God also reinforces to Abraham that He is his “exceeding great Reward.” Abraham has been offered vast wealth and riches from the hand of the King of Sodom and he has declined to accept even a shoestring from him (Genesis 14:23). I wonder how many who witnessed Abraham’s refusal of this offer that day thought to themselves, “How foolish!” Those who went with him into battle accepted payment for their part (v. 24), what did they think about Abraham telling the king, “No.” Along with the murmuring within the camp that must have been going on, Abraham’s own flesh must certainly have put some doubt in his mind as to whether or not he had made the right decision. We know that he had to be having some anxiety about the possibility of being attacked and about whether he had made the right choice in turning down the King of Sodom. When God tells someone Fear not, you can be sure that this is not merely a formality! That person is feeling fear.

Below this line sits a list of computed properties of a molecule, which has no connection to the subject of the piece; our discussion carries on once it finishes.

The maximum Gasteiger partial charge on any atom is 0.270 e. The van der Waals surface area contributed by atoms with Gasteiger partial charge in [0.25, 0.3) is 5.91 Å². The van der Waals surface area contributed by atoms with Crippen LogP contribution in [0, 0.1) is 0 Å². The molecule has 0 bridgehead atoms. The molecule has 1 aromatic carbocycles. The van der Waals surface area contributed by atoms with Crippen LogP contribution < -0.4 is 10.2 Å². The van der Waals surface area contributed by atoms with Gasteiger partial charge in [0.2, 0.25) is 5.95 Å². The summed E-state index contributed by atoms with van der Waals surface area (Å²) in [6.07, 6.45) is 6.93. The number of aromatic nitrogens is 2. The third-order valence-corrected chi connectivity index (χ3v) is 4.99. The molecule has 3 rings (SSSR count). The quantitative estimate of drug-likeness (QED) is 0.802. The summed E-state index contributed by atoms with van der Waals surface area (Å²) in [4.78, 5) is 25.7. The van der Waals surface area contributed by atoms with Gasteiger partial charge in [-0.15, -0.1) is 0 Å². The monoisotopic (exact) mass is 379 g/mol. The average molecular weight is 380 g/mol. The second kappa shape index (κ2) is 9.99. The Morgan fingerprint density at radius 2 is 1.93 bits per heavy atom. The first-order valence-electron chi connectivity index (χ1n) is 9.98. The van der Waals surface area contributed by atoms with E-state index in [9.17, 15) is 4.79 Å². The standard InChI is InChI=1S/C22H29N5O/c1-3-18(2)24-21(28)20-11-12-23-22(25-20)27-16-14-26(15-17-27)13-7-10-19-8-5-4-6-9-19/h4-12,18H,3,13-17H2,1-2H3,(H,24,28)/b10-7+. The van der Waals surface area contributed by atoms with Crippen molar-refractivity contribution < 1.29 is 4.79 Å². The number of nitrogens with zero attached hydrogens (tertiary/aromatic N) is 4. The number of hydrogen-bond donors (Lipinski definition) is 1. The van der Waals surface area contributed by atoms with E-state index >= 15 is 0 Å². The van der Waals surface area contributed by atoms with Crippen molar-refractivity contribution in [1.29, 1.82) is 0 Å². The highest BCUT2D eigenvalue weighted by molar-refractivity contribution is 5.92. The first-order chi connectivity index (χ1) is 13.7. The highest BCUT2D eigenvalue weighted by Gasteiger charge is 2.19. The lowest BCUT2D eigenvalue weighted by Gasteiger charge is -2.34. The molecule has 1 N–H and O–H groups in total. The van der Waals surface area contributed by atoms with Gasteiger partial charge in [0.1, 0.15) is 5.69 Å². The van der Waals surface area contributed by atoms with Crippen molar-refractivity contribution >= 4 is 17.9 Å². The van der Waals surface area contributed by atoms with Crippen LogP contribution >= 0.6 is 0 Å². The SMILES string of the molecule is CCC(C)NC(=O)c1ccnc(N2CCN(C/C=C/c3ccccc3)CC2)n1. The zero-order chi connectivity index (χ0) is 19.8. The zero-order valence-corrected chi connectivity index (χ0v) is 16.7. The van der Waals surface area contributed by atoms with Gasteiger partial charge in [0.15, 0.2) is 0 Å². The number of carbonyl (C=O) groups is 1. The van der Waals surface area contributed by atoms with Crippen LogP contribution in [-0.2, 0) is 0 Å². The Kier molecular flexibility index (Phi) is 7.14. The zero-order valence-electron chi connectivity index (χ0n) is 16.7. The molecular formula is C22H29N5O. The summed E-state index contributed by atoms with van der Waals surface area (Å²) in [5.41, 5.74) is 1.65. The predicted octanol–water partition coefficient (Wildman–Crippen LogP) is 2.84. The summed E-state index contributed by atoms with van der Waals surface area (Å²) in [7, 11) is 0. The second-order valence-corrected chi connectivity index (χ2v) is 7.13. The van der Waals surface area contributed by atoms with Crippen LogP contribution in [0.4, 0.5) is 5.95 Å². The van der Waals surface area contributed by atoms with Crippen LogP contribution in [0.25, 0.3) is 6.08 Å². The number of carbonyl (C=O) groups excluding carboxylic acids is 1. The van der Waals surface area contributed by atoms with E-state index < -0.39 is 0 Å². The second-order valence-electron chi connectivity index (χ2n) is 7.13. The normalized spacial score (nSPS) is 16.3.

If I may paraphrase what God is saying to Abraham here, He tells him: “I know that you’re worried and afraid, Abram, but you do not need to be. When you were fighting in battle, I was right there with you, protecting you. I will do it again if necessary. You did the right thing by turning down the King of Sodom’s offer, it was not what I wanted for you. But you haven’t lost anything: I am your Reward, a Reward that is far greater than all the riches of this world!” What Abraham is literally being told is that God Himself is his payment, his compensation. Not that God will provide the reward, He is the Reward! And His worth is “greatly multiplied” beyond that which the King of Sodom had offered.

God’s words to Abraham at this time are the most intimate that we have seen thus far. The Word of the Lord came unto Abram, as surely as it does to all who love Him. The Lord calls him by name here saying, “Fear not, Abram…” What a comforting reassurance that we belong to Him when He calls each of us by name (John 10:3). And what God declares that Abraham now has is of greater worth than anything else He will ever give him: Himself. Beyond all of the manifold blessings that God will give unto him throughout his life, this is the greatest. God Himself is His Reward.